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Give them ownership, but think of them as children



Published: Thu, June 2, 2005 @ 12:00 a.m.



Give them ownership, but think of them as children

EDITOR:

What makes us human? It's not what you think. It's not our opposing thumbs, or our enlarged brain or our awareness of God. It is our ability to foresee the future. Humans are the only creatures on earth who can discern cause-and-effect. They can analyze the past and then project those revelations into the future.

We worship at the feet of seers. Progressives, environmentalists and visionaries hold sway over those of us who have succumbed to our baser instincts like fear and ignorance.

Why then don't we embrace President Bush's plan to privatize Social Security? Are we ignorant of the facts or just fearful of the future? When FDR started this program, he stirred the American people with a simple invective, & quot;The only thing we have to fear is fear itself. & quot; It was a slap at the naysayers of his time. He was a visionary. His opponents were of baser stock.

I have no invectives to allay your fears, but some facts might dispel your ignorance.

First, the rewards. A minimum wage employee, setting aside his full FICA deduction into Social Security, will receive, at retirement, a monthly benefit of $562. This equals 63 percent of his gross pay -- a very good deal.

President Bush's plan will take $214 dollars of that FICA deduction and place it in a private account. If the $214 is invested in an index fund that tracked the over all market, the account will increase to $89,425. At age 65, assuming the historic average return of 10 percent, the monthly benefit will be $745. Thus, setting aside 16 percent of the FICA tax yields a benefit 32 percent greater than the projected benefit under Social Security.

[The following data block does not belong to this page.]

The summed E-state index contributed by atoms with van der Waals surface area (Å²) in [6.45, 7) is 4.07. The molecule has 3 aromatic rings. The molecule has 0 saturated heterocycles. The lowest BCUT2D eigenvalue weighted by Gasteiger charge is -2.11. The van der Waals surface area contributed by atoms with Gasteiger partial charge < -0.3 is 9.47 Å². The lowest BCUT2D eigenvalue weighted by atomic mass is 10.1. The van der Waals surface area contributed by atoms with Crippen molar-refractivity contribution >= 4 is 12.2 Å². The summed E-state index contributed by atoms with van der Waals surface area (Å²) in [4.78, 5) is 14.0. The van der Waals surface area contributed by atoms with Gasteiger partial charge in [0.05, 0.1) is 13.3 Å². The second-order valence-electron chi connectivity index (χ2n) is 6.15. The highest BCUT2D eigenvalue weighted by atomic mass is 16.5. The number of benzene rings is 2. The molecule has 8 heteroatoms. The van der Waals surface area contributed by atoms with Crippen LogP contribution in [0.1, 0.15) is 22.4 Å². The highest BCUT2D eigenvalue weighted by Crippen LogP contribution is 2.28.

But private accounts are more than just rewards. There are risks which can't be ignored. The major one cited is the risk that the stock market will decline. Stock markets do decline. In the past 100 years, the Dow has had six major declines. A major decline is 30 percent or more. Except for the Great Depression decline of 1929, the average recovery from a decline is less than 24 months. If you retired during one of those declines, your account would shrink to $62,597 and the benefit would equal $521. Of course, this cut in benefits would only last two years. As the market recovers, your benefit recovers.

It is clear that the financial risk of private accounts is no risk at all. But there is a risk that is worrisome. I call it the reality risk. This is the risk that Democrats thrive on and Republicans are oblivious too. It is the reality that Americans will squander this retirement nest egg and then turn to the government to bail them out. To overcome this reality risk, President Bush needs to recognize that ownership is not the same as control. The president must see these accounts as owned by the retiree but controlled by the government. They would be trust funds like those set up by rich parents for their irresponsible children.

If the Republicans can see past their delusion that the average American is a financially responsible citizen and if the Democrats can heed the words of FDR, private accounts could raise the poor out of poverty, maintain the independence of retirees and create an ownership society which is vital to a free nation.

THOMAS MASKELL

Poland

Resist drug testing

EDITOR:

As a native of the tri-state area I wish to respond to the May 25 article, "Drug test sneaks up on Mayor Melfi."

In 2000, the Washington State Supreme Court ruled that city of Seattle employees cannot submit to a & quot;pre-employment & quot; urine test because it invades privacy.

In 2004, the Arizona State Supreme Court ruled that & quot;random drug testing & quot; of firefighters was unconstitutional.

In December 2004, the U.S. Court of Appeals for the Sixth Circuit ruled that welfare recipients cannot be tested for drugs.

The U.S. Supreme Court ruled in Chandler v. Miller, 1997, that elected public officials cannot be tested for drugs because it invades privacy.

People need to fight for their right to off-duty privacy by saying no to drug testing.

RANDY VIZYAK

Mukwonago, Wisc.




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